Ford Trucks Investigated After Reports of Stalling Engines

Over 200,000 Ford diesel trucks might have sensor problems that cause the engines to stall.

Posted in Investigations

— About 200,000 Ford trucks are under investigation after reports of engines stalling and leaving truck owners stranded on the highways. The National Highway Traffic Safety Administration (NHTSA) names the affected trucks as the 2011-2012 Ford F-250, F-350, F-450 and F-550 super-duty trucks equipped with 6.7L diesel engines.

The trucks had been recalled in the past but Ford apparently thought the problems occurred only in trucks equipped with "ambulance packages." That belief is now in question because complaints keep coming in about diesel trucks without the ambulance packages.

Ford previously said the problems were caused by a faulty exhaust gas temperature sensor that triggered problems with the powertrain control module. Ford said the module reads the bad sensor as if the exhaust system is overheating and causes the engine to lose power and finally quit when the truck is under 4 mph.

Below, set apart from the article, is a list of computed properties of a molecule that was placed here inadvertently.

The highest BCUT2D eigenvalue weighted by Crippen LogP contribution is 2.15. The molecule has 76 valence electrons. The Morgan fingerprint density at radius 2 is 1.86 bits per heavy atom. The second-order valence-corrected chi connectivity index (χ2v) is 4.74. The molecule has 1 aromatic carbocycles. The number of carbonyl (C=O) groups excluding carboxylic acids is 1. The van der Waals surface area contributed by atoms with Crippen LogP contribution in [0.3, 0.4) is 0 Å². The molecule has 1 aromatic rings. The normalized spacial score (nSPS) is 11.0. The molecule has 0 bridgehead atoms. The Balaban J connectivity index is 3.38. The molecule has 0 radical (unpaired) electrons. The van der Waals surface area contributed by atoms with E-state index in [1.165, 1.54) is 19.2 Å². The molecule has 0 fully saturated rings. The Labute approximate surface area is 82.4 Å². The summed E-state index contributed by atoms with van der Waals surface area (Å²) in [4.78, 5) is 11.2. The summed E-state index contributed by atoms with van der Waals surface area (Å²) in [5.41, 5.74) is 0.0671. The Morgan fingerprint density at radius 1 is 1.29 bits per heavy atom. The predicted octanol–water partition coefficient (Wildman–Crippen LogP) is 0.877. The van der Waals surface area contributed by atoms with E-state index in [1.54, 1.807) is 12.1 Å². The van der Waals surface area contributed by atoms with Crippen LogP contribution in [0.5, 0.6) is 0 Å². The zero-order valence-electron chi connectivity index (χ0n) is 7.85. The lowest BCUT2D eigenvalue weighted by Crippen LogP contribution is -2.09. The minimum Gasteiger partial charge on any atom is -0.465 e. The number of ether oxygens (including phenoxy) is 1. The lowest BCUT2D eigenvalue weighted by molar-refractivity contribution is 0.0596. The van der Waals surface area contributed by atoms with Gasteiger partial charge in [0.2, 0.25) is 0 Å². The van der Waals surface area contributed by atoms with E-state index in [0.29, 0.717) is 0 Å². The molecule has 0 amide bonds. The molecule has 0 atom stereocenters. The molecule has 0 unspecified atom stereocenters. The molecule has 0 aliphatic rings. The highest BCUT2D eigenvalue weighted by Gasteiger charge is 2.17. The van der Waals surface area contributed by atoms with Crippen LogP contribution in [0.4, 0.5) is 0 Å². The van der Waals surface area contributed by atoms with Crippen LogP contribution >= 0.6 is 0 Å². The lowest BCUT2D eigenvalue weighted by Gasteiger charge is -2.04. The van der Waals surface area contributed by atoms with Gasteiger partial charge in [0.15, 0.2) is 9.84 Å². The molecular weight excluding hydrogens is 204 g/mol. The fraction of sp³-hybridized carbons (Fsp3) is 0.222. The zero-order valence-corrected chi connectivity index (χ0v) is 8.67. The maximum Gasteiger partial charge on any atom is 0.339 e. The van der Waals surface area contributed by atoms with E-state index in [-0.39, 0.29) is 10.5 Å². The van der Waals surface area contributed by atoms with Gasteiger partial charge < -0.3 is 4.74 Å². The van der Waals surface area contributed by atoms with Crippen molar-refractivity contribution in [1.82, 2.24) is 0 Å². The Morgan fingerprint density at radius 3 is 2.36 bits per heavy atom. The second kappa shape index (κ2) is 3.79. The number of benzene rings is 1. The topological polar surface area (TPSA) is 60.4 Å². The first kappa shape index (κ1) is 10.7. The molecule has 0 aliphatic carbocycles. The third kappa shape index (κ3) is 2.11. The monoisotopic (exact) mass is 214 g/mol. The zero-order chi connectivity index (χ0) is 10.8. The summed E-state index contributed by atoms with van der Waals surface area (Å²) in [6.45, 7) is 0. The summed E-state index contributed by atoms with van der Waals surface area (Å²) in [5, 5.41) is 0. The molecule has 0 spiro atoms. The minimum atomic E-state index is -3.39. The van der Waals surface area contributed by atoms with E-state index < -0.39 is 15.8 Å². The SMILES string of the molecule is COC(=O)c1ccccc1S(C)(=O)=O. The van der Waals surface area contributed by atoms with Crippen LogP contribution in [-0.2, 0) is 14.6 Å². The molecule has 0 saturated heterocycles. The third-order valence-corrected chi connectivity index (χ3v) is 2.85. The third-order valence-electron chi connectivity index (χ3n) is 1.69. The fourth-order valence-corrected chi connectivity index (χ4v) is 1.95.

The only warning a Ford truck owner has is a message indicator and five chimes that sound. In addition, once the engine is off the truck won't immediately start, so a driver is left stranded where the truck sits.

Ford tried to originally fix the problem by replacing one sensor, but NHTSA says each truck is equipped with four identical sensors which could malfunction. Some complaints allege numerous sensors malfunctioned even after they were replaced during a previous recall.

CarComplaints.com will update this page if additional information becomes available.

Read complaints about the Ford trucks named in the investigation: